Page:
Nietzsche Club Banned

A club celebrating the philosophy of Friedrich Nietzsche has been banned from the University College London for promoting fascist ideology. A union motion, passed earlier this year, recently went into effect.

This may quickly draw ire from Nietzsche fans, as the German philosopher is often mistakenly associated with Nazi ideology. Nietzsche, who was a critic of anti-Semitism, was the victim of a posthumous campaign by his sister to manipulate his work to appeal to the then-rising German Nazi Party.

However, it seems the UCL Nietzsche Club is in fact celebrating that manipulated, racist, legacy. The official university motion accuses the group of promoting “far-right” and “fascist” ideologies.

One poster for the group  read: “Too much political correctness? Student club about traditionalist art and philosophy (Benoist, Heidegger, Evola). Interested?” Another read: “Equality is a false god.”

Alain de Benoist, was a French philosopher credited with founding the New Right and deeply opposes multiculturalism. He prefers instead a kind of “separate but equal” approach to civilization.

The motion to ban the group, passed earlier this year,  also cites the group’s connections to Traditional Britain, a right-wing organization, as a cause for concern. The Nietzsche Club, before being renamed, was called “Traditional UCL.”

A UCL Twitter account clarified that the group was not “technically banned,” but could not be affiliated with the school. The resolution, however, prevents the group from publicizing their group in UCL buildings and from holding events on campus.

UCL, the Daily Beast notes, has banned plenty of other items on campus.

Tom Slater, whose “Free Speech Now!” campaign calls for open dialogue on campuses, said the Nietzsche Club had joined an increasingly absurd list of objects, people, and pop songs banned from colleges. “In the U.K. over the past year alone, we’ve seen everything from Robin Thicke’s ‘Blurred Lines’ to tabloid newspapers like The Sun and The Daily Star banned by scores of student unions on just as tenuous grounds,” he said.

But while banning groups that promote racism is one thing, one has to wonder if this sort of intervention could set a precedent for other groups looking to celebrate thinkers like Nietzsche in a different way.

The motion lumped together Nietzsche, Heidegger, Benoist, and Evola and called them  philosophers of the “extreme right.” That’s problematic in a world where Nietzsche and Heidegger, for instance, have been an inspiration many leftist thinkers and politics. Heidegger, for instance, is a major influence of Jacques Derrida, a French Jew and outspoken critic of anti-Semitism. Nietzsche is widely utilized by a variety of thinkers such as Gilles Deleuze and Michel Foucault, the latter a vocal critic of prisons and the medicalization of homosexuality.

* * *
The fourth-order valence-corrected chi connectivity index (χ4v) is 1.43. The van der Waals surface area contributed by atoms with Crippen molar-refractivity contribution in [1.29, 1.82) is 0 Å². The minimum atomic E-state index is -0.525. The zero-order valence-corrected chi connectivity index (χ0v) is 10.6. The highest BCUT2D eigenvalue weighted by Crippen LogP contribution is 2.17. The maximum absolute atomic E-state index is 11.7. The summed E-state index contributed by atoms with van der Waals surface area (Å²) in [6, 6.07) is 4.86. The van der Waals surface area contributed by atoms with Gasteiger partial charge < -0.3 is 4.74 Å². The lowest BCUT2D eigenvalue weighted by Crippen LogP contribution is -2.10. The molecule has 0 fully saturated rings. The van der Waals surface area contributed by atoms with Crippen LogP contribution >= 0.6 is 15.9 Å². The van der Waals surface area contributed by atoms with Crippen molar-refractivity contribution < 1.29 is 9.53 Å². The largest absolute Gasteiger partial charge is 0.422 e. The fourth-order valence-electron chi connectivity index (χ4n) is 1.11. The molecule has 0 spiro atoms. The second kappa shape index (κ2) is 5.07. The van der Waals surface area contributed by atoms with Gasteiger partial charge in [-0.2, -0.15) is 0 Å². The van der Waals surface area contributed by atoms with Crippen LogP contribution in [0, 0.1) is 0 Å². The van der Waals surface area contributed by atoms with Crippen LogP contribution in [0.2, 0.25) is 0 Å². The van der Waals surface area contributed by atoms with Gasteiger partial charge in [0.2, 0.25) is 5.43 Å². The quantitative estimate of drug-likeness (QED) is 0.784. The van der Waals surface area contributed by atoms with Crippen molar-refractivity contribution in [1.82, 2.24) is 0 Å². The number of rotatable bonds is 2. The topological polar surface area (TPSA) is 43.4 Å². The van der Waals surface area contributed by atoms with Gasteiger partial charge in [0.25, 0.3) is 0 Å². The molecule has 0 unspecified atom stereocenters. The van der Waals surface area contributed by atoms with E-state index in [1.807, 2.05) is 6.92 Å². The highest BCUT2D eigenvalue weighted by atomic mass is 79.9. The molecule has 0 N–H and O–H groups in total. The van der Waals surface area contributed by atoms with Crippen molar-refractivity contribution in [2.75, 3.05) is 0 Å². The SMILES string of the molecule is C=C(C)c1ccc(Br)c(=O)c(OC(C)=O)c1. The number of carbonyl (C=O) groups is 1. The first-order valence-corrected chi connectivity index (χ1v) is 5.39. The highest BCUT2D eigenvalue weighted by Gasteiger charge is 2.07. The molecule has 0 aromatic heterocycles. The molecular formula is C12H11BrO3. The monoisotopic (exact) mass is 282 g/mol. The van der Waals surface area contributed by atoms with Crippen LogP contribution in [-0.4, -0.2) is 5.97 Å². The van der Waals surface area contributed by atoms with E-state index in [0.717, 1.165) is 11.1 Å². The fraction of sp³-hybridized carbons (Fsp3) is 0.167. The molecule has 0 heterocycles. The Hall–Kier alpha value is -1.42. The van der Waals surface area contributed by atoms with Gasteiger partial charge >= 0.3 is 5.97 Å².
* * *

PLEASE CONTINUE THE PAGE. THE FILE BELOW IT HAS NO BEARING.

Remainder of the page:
• vincent m

    Julius Evola is most definitely a fascist, at any rate.

  • They will let anyone into college these days.

  • muckraker12

    “Maybe these continentals are on to something…”

  • separateness

    Equality is a moral value, though. Which is to say it has no reality outside of the human brain. And thinking so doesn’t make me fascist or ‘right’ by any means.

  • Paul P

    Nietzsche’s contempt for anti-semitism is fully compatible with the
    proto-fascistic character of his philosophy. It is not completely true
    to say Nietzsche’s racism is merely a false deception or manipulation by his sister or the Nazi Party. Despite Nietzsche’s rejection of traditional racism he still champions a theory of domination based on an inherited biological superiority of “master” types over the “herd”, the “strong” over the “weak”, etc. In Nietzsche’s mind Jews and other (European) races share this more primordial biological inheritance, distinguishing them from inferior slave types. It is a racism without race.

    Also, I don’t agree that Nietzsche’s “extreme right” status is problematic” simply because radical leftist intellectuals have
    appropriated and reinterpreted his thought. Does the fact that
    economists/capitalist ideologues make use of Marx’s work “problematize” Marx’s anti-capitalist credentials? Nietzsche’s ambiguous political status is a result of an academic trend beginning WWII which has constantly ignored or denied the aristocratic and anti-egalitarian political dimension of Nietzsche’s thought. Recent work (e.g. Detwiler, Appel, Dombowsky, Waite, Bull… ) challenging this trend has demonstrated this political dimension is not a mere extraneous shell but fundamental to Nietzsche’s most basic ideas and arguments.

    • SirMe

      The European races are the slaves in todays world, when one group commits racial suicide, one has to wonder who the real rulers are….